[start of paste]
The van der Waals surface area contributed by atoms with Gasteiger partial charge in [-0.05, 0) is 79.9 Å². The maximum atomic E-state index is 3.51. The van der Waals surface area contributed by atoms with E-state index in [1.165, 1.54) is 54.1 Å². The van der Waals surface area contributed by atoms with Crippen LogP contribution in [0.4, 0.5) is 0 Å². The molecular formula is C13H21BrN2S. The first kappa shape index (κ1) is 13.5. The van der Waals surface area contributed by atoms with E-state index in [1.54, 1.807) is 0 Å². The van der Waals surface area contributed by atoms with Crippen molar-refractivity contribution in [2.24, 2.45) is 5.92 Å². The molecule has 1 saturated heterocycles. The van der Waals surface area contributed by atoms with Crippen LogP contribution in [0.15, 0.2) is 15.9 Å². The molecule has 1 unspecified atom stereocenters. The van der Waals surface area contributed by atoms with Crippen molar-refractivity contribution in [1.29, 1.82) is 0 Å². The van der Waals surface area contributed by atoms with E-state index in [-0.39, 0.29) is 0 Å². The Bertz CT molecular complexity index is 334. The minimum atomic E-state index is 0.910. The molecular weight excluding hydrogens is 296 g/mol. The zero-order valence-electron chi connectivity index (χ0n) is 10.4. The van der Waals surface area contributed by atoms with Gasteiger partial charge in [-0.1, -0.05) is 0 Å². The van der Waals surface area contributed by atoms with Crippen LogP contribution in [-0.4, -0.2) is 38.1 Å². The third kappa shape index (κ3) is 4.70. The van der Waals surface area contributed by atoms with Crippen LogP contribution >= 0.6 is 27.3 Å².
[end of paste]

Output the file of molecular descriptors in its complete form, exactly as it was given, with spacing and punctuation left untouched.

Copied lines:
The van der Waals surface area contributed by atoms with Gasteiger partial charge in [-0.05, 0) is 79.9 Å². The maximum atomic E-state index is 3.51. The van der Waals surface area contributed by atoms with E-state index in [1.165, 1.54) is 54.1 Å². The van der Waals surface area contributed by atoms with Crippen LogP contribution in [0.4, 0.5) is 0 Å². The molecular formula is C13H21BrN2S. The first kappa shape index (κ1) is 13.5. The van der Waals surface area contributed by atoms with E-state index in [1.54, 1.807) is 0 Å². The van der Waals surface area contributed by atoms with Crippen molar-refractivity contribution in [2.24, 2.45) is 5.92 Å². The molecule has 1 saturated heterocycles. The van der Waals surface area contributed by atoms with Crippen LogP contribution in [0.15, 0.2) is 15.9 Å². The molecule has 1 unspecified atom stereocenters. The van der Waals surface area contributed by atoms with Crippen molar-refractivity contribution in [1.29, 1.82) is 0 Å². The van der Waals surface area contributed by atoms with E-state index in [-0.39, 0.29) is 0 Å². The Bertz CT molecular complexity index is 334. The minimum atomic E-state index is 0.910. The molecular weight excluding hydrogens is 296 g/mol. The zero-order valence-electron chi connectivity index (χ0n) is 10.4. The van der Waals surface area contributed by atoms with Gasteiger partial charge in [-0.1, -0.05) is 0 Å². The van der Waals surface area contributed by atoms with Crippen LogP contribution in [-0.4, -0.2) is 38.1 Å². The third kappa shape index (κ3) is 4.70. The van der Waals surface area contributed by atoms with Crippen LogP contribution >= 0.6 is 27.3 Å².